WASHINGTON — The U.S. Nuclear Regulatory Commission has certified the design for what will become the United States’ first small modular nuclear reactor.
The rule certifying the design was published Thursday in the Federal Register. It means companies that want to build and operate a nuclear power plant can choose the design for a 50-megawatt, state-of-the-art light-water small modular nuclear reactor from Oregon-based NuScale Power and apply for a permit from the NRC.
It is the final determination that the design is acceptable for use, so it cannot be legally challenged during the permitting process when someone applies to build and operate a nuclear power plant, NRC spokesman Scott Burnell said Friday. The rule will take effect at the end of February.
The US energy department said the newly approved design “equips the nation with a new clean energy source to reduce planet-warming greenhouse gas emissions.”
It is the seventh nuclear reactor design approved for operation in the United States. The rest is for traditional, large light water reactors.
Diane Hughes, NuScale’s vice president of marketing and communications, said the design certification is a historic step toward a clean energy future and makes the company’s VOYGR power plant a near-term deployable solution for customers. The first application package for designing small modular reactors contained more than 2 million pages of support material, Hughes added.
However, David Schlissel of the Ohio-based Institute for Energy Economics and Financial Analysis expressed concerns about costs. Schlissel, who has studied the history of the nuclear power industry and the finances of the NuScale project, expects them to continue to rise, which could limit the number of NuScale reactors being built. He said he thinks they are not price competitive with renewables and battery storage.
Hughes said that from wind and solar to hydrogen and nuclear power, energy projects have seen cost increases due to changing financial market dynamics, interest rate hikes and inflationary pressures on the industry’s supply chain not seen in decades. NuScale’s VOYGR power plant continues to be a cost-competitive source of reliable, affordable and carbon-free energy, she added.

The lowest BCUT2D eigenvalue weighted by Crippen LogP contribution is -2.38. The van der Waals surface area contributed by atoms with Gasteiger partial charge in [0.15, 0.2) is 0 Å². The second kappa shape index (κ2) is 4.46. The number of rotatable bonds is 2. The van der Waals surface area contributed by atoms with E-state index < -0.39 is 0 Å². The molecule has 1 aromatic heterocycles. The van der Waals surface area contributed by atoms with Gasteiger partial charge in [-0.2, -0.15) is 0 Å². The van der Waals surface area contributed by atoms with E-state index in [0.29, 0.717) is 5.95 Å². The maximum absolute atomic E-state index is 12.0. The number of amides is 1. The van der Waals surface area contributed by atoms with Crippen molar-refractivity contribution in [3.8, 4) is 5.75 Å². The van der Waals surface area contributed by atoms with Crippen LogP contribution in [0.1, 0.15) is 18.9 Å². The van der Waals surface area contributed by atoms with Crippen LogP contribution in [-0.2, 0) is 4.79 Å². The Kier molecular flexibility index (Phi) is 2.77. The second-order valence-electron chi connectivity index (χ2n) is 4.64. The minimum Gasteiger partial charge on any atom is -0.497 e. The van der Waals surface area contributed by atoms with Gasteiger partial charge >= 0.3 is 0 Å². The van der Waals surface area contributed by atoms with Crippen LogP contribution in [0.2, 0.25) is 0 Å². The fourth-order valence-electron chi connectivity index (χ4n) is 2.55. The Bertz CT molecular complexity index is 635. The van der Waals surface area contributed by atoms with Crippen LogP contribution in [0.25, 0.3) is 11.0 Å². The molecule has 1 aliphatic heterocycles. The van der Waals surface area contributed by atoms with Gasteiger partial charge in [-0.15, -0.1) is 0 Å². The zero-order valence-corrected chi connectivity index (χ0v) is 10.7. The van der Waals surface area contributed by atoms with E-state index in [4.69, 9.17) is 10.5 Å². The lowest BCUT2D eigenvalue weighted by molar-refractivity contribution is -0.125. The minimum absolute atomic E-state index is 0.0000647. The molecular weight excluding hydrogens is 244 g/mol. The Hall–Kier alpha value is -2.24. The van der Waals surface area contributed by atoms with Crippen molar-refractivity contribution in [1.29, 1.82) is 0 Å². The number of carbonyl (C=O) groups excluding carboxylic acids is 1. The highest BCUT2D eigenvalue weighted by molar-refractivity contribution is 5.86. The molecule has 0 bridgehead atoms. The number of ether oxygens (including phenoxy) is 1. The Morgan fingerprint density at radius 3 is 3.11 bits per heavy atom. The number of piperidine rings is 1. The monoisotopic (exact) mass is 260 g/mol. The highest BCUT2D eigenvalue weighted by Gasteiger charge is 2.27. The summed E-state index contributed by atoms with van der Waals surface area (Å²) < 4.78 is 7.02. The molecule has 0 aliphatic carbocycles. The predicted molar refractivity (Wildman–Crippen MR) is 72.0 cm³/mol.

For many, nuclear energy is emerging as an answer as states and countries move away from coal, oil and natural gas to reduce greenhouse gas emissions and stave off the worst effects of a warming planet.
Worldwide there are about 40 serious concepts in development for the next generation of advanced nuclear reactors. China was the first to connect a next-generation reactor to its grid to produce about 200 megawatts of electricity. A high-temperature gas-cooled reactor will be commissioned in 2021.
The U.S. Department of Energy said it has provided more than $600 million since 2014 to support the design, licensing and site of NuScale’s VOYGR small modular reactor power plant and other domestic small reactor concepts. The department is working with Utah Associated Municipal Power Systems to demonstrate a six-module NuScale VOYGR plant at Idaho National Laboratory. The first module is expected to be operational in 2029.
NuScale has signed 19 agreements in the US and internationally to deploy its small reactor technology. Assistant Secretary for Nuclear Energy Kathryn Huff said small modular reactors are no longer an abstract concept.
“They are real and ready for deployment thanks to the hard work of NuScale, the university community, our national labs, industry partners and the NRC,” Huff said in a statement. “This is innovation at its best and we are just getting started here in the US”
NuScale has also applied to the NRC for approval of a larger design, at 77 megawatts per module, and the agency is reviewing the application for completeness before launching a full review, Burnell said.